11:45 Video clips from worldwide non-CERN-Member-State particle physics institutes that contributed to LHC construction. (Pre-recorded)

11:56 Highlights from the morning’s activities in the CERN Control Centre. (duration 4:00)

12:00 Press Conference in English and French with CERN Director General Robert
Aymar and LHC Project Leader Lyn Evans. Statements by Director General Aymar and LHC Project Leader Evans will be followed by 20 minutes of Q&A with journalists at CERN for the event.

12:25 Visit the LHCb experiment, possibly the first experiment to see evidence of beam in the LHC on 10 September. A five-minute pre-recorded clip explaining the LHCb experiment will be followed by ten minutes of coverage of activity in the LHCb control room and interviews with LHCb scientists.

12:45 Movie: The Time Machine: The LHC Adventure is a Journey Through Time.
(Pre-recorded, duration 11:00)

13:00 Three-minute briefing from the CERN Control Centre, followed by 10 minutes of Q&A with journalists at CERN for the event.

13:13 Visit the CMS experiment. A five-minute pre-recorded clip explaining the CMS experiment will be followed by ten minutes of coverage of activity in the CMS control room and interviews with CMS scientists.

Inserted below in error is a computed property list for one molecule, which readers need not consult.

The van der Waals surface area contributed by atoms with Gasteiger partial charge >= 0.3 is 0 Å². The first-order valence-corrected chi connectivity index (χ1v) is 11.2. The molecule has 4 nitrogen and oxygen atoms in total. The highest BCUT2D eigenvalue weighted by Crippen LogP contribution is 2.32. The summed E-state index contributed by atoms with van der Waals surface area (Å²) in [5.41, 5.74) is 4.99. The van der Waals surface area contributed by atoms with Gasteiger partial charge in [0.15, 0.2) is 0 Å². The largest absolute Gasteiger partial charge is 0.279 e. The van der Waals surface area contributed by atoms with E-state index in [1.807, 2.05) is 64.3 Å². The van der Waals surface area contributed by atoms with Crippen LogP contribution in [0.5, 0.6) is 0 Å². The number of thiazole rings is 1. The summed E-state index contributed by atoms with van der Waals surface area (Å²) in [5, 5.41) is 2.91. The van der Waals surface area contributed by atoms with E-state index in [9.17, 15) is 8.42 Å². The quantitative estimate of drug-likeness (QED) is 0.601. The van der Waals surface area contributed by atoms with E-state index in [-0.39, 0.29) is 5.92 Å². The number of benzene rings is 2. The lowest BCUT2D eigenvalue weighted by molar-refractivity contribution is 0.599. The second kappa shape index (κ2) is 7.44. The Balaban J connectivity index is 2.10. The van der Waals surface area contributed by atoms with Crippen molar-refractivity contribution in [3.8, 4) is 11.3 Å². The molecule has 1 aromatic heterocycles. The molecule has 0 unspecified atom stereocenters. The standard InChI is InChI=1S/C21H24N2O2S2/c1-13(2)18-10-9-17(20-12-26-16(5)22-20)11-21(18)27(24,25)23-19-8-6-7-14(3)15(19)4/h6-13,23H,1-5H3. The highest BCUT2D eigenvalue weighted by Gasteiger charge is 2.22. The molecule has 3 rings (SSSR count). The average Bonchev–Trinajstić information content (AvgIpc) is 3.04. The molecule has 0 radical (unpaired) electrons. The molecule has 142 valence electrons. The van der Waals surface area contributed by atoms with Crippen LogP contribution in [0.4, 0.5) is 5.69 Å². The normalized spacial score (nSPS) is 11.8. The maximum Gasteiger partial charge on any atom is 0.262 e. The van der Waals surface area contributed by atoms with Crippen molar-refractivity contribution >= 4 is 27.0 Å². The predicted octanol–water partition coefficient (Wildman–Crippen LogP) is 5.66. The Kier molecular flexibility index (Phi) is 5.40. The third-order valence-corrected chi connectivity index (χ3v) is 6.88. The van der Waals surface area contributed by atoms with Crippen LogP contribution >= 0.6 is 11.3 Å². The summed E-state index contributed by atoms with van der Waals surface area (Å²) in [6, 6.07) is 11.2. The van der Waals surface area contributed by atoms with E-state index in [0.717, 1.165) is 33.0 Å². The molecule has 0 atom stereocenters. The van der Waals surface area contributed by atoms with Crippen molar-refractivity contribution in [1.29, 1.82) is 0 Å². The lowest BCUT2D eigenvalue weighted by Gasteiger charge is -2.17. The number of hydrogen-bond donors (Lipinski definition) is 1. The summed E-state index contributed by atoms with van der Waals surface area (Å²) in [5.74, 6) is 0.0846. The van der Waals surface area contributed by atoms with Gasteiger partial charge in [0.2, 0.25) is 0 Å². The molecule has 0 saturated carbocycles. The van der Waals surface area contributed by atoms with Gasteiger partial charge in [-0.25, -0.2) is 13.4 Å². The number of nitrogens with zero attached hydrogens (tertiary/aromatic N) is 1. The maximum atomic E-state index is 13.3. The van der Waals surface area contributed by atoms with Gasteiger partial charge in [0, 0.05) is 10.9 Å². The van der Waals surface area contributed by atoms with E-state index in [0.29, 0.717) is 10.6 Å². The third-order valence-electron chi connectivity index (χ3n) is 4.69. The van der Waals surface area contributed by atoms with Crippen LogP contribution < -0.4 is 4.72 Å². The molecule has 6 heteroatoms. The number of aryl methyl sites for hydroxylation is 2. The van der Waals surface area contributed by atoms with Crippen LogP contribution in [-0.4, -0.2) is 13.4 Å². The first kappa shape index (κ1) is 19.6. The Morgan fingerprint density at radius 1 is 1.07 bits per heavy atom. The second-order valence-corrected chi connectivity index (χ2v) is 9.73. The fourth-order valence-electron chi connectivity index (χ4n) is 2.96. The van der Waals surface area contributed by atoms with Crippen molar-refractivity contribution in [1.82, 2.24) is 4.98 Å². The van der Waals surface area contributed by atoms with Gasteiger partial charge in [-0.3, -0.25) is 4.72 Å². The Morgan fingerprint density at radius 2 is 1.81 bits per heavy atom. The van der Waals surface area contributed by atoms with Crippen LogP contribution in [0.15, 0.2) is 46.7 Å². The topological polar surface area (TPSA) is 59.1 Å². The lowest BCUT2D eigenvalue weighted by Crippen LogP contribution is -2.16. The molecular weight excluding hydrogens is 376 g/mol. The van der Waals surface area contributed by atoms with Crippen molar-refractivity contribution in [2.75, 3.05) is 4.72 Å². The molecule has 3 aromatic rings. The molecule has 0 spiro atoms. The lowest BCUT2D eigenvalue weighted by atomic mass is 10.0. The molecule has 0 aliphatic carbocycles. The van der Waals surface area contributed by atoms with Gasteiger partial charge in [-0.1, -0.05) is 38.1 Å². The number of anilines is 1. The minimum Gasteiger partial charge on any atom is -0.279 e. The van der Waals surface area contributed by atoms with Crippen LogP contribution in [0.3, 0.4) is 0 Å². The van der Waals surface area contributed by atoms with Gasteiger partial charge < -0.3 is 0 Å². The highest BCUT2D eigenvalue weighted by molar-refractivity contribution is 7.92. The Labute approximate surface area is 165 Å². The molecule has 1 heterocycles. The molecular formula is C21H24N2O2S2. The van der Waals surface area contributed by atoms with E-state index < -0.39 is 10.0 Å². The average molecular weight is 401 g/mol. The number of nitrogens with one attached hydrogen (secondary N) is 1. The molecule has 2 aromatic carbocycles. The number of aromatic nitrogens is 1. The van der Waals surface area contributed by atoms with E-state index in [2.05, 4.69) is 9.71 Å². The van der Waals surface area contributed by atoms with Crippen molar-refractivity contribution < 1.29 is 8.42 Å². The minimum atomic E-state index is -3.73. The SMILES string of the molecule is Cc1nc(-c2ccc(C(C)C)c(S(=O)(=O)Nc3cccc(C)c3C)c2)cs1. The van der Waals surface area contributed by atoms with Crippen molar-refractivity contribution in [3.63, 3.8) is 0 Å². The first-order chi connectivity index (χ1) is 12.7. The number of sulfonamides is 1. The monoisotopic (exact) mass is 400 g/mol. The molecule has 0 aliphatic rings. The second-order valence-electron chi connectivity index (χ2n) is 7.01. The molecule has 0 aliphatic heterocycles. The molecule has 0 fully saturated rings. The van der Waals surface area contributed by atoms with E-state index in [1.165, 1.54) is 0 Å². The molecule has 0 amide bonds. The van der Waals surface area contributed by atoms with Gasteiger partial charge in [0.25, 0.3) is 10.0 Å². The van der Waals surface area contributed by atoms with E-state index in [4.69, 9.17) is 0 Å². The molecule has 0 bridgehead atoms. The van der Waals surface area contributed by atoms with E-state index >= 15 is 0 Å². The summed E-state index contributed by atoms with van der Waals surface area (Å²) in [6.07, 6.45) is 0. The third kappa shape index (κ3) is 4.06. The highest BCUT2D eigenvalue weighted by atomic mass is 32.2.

14:00 Three-minute briefing from the CERN Control Centre, followed by 10 minutes of Q&A with journalists at CERN for the event.

14:24 Visit the ALICE experiment. A five-minute pre-recorded clip explaining the ALICE experiment will be followed by ten minutes of coverage of activity in the ALICE control room and interviews with ALICE scientists.

14:45 Highlights from the day’s activities in the CERN Control Centre. (duration 3:00)

15:00 Three-minute briefing from the CERN Control Centre, followed by 10 minutes of Q&A with journalists at CERN for the event.

15:20 Visit the ATLAS experiment. A five-minute pre-recorded clip explaining the ATLAS experiment will be followed by ten minutes of coverage of activity in the ATLAS control room and interviews with ATLAS scientists.

15:50 Highlight footage of the day’s activities at CERN. (duration 10:00)

16:00 Three-minute briefing from the CERN Control Centre, followed by 10 minutes of Q&A with journalists at CERN for the event.

16:24 Tour of the control rooms of the four major LHC experiments: LHCb, CMS, ALICE and ATLAS. Viewers will see activity in each control room, and hear scientists from each experiment speak about their experiment and experiences during the first beam day.

17:30 Briefing in English with Lyn Evans, LHC Project Leader. The five-minute
briefing will be followed by 10 minutes of Q&A with journalists at CERN for the
event.

17:45 Highlight footage of the day’s activities at CERN. (duration 15:00)

18:00 End of satellite broadcast and webcast.


"I'm trying to maintain a shred of dignity in this world." - Me

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Message 806630 - Posted: 10 Sep 2008, 6:30:02 UTC

Big surprise the webcast still isn't up. I saw mention of them using evo, but halfway through setting evo up I got too freaked out and stopped. Weird program with many errors on pages and incorrect certificates. Seems a bit strange for a multi billion dollar project to use something so cheap.
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Message boards : Science (non-SETI) : September 10th 2008 - Cern LHC switch on